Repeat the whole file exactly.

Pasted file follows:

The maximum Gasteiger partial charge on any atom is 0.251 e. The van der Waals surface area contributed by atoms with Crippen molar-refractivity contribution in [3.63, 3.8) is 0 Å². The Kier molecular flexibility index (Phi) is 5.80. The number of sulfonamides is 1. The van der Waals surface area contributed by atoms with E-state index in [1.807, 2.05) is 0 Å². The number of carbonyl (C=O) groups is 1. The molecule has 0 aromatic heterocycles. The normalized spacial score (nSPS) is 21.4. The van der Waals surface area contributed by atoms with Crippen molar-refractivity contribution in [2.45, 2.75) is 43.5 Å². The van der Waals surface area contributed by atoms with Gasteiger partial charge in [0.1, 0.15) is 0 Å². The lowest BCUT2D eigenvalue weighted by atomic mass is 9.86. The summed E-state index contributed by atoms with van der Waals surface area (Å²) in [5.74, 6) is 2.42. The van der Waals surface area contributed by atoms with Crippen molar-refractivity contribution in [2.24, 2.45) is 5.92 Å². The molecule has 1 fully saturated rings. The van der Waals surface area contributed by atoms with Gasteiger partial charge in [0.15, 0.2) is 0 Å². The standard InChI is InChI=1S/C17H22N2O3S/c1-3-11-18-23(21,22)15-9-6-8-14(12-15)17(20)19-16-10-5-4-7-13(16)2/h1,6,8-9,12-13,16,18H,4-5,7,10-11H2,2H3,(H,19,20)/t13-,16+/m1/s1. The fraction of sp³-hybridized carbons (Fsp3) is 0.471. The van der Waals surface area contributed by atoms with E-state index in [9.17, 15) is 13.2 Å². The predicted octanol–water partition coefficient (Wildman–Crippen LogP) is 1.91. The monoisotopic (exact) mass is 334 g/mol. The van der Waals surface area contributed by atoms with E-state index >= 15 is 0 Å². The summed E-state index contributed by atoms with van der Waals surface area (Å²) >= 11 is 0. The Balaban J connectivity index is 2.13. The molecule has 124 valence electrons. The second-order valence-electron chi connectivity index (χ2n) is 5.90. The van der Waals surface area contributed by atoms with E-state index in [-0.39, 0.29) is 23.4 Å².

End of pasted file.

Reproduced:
The maximum Gasteiger partial charge on any atom is 0.251 e. The van der Waals surface area contributed by atoms with Crippen molar-refractivity contribution in [3.63, 3.8) is 0 Å². The Kier molecular flexibility index (Phi) is 5.80. The number of sulfonamides is 1. The van der Waals surface area contributed by atoms with E-state index in [1.807, 2.05) is 0 Å². The number of carbonyl (C=O) groups is 1. The molecule has 0 aromatic heterocycles. The normalized spacial score (nSPS) is 21.4. The van der Waals surface area contributed by atoms with Crippen molar-refractivity contribution in [2.45, 2.75) is 43.5 Å². The van der Waals surface area contributed by atoms with Gasteiger partial charge in [0.1, 0.15) is 0 Å². The lowest BCUT2D eigenvalue weighted by atomic mass is 9.86. The summed E-state index contributed by atoms with van der Waals surface area (Å²) in [5.74, 6) is 2.42. The van der Waals surface area contributed by atoms with Crippen molar-refractivity contribution in [2.24, 2.45) is 5.92 Å². The molecule has 1 fully saturated rings. The van der Waals surface area contributed by atoms with Gasteiger partial charge in [0.15, 0.2) is 0 Å². The standard InChI is InChI=1S/C17H22N2O3S/c1-3-11-18-23(21,22)15-9-6-8-14(12-15)17(20)19-16-10-5-4-7-13(16)2/h1,6,8-9,12-13,16,18H,4-5,7,10-11H2,2H3,(H,19,20)/t13-,16+/m1/s1. The fraction of sp³-hybridized carbons (Fsp3) is 0.471. The van der Waals surface area contributed by atoms with E-state index in [9.17, 15) is 13.2 Å². The predicted octanol–water partition coefficient (Wildman–Crippen LogP) is 1.91. The monoisotopic (exact) mass is 334 g/mol. The van der Waals surface area contributed by atoms with E-state index >= 15 is 0 Å². The summed E-state index contributed by atoms with van der Waals surface area (Å²) >= 11 is 0. The Balaban J connectivity index is 2.13. The molecule has 124 valence electrons. The second-order valence-electron chi connectivity index (χ2n) is 5.90. The van der Waals surface area contributed by atoms with E-state index in [-0.39, 0.29) is 23.4 Å².